N/AC sets the same basic/beacon rates but should reject an A device (not based on rate but some other parameter, possibly something like seeing support for only HT and not VHT, or some other way it differentiates, I'm honestly not sure what the Asus uses to make that decision). I run this mode just in case some A device was ever in the area but in reality the two modes should operate the same for most people.

When you add AX into the mix it is basically the same thing except you can choose to totally disable N I believe.

So I'd say:
For 2.4ghz set it to auto and disable B, as long as you don't have any issues with any devices, this should be good. If there are issues, set it to N/AC (or N/AC/AX).
Worth noting - there is really no such thing as 2.4Ghz AC - it's just N. Not really sure why they put it as N/AC but I'm assuming people would be confused and think it was limiting them if AC wasn't mentioned. Or maybe it is to denote that it is leaving a couple legacy draft-N rates enabled, not sure.

For 5ghz, Auto is probably fine for most, but N/AC/AX or even AC/AX might keep performance higher if you want to reject A and/or N devices from that band.
 
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In the Wireless tab, under General, 5GHz has the option to select [N + AC( + AX)] as the Wireless Mode. In the information box, it informs you that this option “Maximizes performance” at the cost of 802.11a. My question is this: Does this option actually do anything in terms of increasing the performance of this band? Or does it quite simply mean that it turns off 802.11a, so devices must use mode N or above, which technically means it improves performance.

While most will be fine on auto, if you want to try to ensure best performance you can set it to N/AC/AX or even AC/AX to prevent older devices from being able to connect and potentially impact your speed. But on the 5ghz band this really isn't a big concern and you may end up running in circles if you try to fire up an old device and can't connect and don't remember that you disabled N. Most likely Auto will be fine for you, A devices are rare and you probably want an older N 5ghz device to be able to connect.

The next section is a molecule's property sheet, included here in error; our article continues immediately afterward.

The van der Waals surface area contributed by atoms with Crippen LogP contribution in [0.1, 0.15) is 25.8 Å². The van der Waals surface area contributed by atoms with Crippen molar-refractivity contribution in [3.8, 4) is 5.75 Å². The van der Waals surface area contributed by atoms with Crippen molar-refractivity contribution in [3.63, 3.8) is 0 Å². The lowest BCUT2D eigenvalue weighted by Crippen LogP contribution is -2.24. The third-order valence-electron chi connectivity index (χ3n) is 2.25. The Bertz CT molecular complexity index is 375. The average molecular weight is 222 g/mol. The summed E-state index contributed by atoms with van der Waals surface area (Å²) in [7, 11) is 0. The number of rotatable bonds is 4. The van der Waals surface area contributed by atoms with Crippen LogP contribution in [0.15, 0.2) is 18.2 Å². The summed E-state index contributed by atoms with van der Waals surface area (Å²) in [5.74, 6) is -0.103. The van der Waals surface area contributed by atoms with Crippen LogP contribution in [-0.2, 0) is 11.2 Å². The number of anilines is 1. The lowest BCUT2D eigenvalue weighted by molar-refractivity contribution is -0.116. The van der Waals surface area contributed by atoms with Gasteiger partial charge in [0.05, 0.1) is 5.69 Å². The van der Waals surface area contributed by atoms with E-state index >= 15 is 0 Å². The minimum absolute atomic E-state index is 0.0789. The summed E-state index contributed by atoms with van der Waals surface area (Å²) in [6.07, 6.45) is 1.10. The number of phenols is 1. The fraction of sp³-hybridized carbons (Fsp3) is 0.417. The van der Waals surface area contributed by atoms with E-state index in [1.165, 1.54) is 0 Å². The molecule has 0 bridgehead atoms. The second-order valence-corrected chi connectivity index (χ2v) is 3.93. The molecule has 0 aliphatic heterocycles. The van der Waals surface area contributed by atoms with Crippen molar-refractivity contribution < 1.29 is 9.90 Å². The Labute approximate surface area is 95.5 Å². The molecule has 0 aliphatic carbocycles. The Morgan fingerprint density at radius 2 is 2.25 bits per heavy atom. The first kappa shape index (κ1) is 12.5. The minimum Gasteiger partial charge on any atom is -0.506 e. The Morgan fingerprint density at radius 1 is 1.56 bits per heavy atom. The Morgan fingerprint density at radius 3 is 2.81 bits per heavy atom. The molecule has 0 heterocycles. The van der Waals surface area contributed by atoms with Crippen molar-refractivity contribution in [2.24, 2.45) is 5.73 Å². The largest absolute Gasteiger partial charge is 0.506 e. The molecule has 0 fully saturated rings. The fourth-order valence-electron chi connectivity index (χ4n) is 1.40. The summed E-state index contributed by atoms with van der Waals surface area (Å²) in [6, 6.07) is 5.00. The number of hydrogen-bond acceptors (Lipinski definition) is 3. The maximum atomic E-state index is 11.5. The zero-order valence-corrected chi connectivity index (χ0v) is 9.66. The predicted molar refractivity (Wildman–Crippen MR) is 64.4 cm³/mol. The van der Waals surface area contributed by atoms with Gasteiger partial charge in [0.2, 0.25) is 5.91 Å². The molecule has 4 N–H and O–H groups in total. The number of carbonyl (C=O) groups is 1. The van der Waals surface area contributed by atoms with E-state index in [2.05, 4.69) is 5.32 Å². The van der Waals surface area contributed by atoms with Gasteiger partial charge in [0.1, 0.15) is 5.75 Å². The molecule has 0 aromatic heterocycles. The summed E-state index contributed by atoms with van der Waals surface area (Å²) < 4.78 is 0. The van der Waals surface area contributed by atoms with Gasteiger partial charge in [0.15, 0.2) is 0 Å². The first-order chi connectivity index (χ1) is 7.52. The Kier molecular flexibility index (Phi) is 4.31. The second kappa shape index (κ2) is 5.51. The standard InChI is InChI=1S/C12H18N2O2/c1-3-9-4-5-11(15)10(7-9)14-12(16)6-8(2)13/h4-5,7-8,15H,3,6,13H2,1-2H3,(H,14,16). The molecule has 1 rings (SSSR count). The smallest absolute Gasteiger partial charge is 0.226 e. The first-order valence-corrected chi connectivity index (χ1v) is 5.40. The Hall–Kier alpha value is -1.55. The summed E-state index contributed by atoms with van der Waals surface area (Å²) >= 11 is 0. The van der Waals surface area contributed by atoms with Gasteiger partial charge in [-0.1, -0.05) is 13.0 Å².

For 2.4Ghz - Auto with B disabled is good, but there are a few old N devices that won't like this mode, in which case you can do N/AC/AX. I don't like auto with B enabled as that reduces the beacon/basic rate and could have a bigger impact on performance in some scenarios, so that's the one I'd avoid.
 
There is no measurable difference on AX86U between Auto and other available options. Theoretical differences only reducing compatibility - not the best option. Asus has too many options exposed and mixed with GUI bugs only confuse average home router users.
 
There is no measurable difference on AX86U between Auto and other available options. Theoretical differences only reducing compatibility - not the best option. Asus has too many options exposed and mixed with GUI bugs only confuse average home router users.